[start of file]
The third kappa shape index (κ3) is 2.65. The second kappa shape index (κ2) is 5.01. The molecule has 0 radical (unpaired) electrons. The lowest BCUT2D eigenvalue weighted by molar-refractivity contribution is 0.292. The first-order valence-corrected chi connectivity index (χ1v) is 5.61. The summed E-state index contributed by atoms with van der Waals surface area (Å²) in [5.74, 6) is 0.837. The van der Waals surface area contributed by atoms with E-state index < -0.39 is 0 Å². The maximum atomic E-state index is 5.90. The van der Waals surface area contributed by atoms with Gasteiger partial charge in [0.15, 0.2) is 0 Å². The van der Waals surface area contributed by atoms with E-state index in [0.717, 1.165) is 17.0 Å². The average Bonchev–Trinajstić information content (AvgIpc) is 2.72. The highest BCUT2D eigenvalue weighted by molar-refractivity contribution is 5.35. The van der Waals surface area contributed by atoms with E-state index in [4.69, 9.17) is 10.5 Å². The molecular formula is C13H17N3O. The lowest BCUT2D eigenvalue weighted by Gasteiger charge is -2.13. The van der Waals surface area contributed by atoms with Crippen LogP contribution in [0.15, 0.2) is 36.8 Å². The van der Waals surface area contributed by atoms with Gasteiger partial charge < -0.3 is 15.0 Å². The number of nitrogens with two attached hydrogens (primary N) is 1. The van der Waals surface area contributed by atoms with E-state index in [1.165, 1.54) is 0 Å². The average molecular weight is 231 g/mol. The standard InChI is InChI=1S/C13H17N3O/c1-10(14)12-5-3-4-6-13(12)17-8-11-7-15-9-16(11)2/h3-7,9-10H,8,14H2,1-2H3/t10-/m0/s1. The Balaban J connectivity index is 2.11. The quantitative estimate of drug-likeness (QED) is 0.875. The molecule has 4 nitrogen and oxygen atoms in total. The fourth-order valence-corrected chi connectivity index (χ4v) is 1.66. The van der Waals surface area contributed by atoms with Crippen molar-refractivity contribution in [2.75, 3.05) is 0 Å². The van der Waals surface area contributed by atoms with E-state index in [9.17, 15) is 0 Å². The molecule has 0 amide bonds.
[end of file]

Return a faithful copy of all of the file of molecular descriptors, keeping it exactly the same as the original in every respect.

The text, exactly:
The third kappa shape index (κ3) is 2.65. The second kappa shape index (κ2) is 5.01. The molecule has 0 radical (unpaired) electrons. The lowest BCUT2D eigenvalue weighted by molar-refractivity contribution is 0.292. The first-order valence-corrected chi connectivity index (χ1v) is 5.61. The summed E-state index contributed by atoms with van der Waals surface area (Å²) in [5.74, 6) is 0.837. The van der Waals surface area contributed by atoms with E-state index < -0.39 is 0 Å². The maximum atomic E-state index is 5.90. The van der Waals surface area contributed by atoms with Gasteiger partial charge in [0.15, 0.2) is 0 Å². The van der Waals surface area contributed by atoms with E-state index in [0.717, 1.165) is 17.0 Å². The average Bonchev–Trinajstić information content (AvgIpc) is 2.72. The highest BCUT2D eigenvalue weighted by molar-refractivity contribution is 5.35. The van der Waals surface area contributed by atoms with E-state index in [4.69, 9.17) is 10.5 Å². The molecular formula is C13H17N3O. The lowest BCUT2D eigenvalue weighted by Gasteiger charge is -2.13. The van der Waals surface area contributed by atoms with Crippen LogP contribution in [0.15, 0.2) is 36.8 Å². The van der Waals surface area contributed by atoms with Gasteiger partial charge < -0.3 is 15.0 Å². The number of nitrogens with two attached hydrogens (primary N) is 1. The van der Waals surface area contributed by atoms with E-state index in [1.165, 1.54) is 0 Å². The average molecular weight is 231 g/mol. The standard InChI is InChI=1S/C13H17N3O/c1-10(14)12-5-3-4-6-13(12)17-8-11-7-15-9-16(11)2/h3-7,9-10H,8,14H2,1-2H3/t10-/m0/s1. The Balaban J connectivity index is 2.11. The quantitative estimate of drug-likeness (QED) is 0.875. The molecule has 4 nitrogen and oxygen atoms in total. The fourth-order valence-corrected chi connectivity index (χ4v) is 1.66. The van der Waals surface area contributed by atoms with Crippen molar-refractivity contribution in [2.75, 3.05) is 0 Å². The van der Waals surface area contributed by atoms with E-state index in [9.17, 15) is 0 Å². The molecule has 0 amide bonds.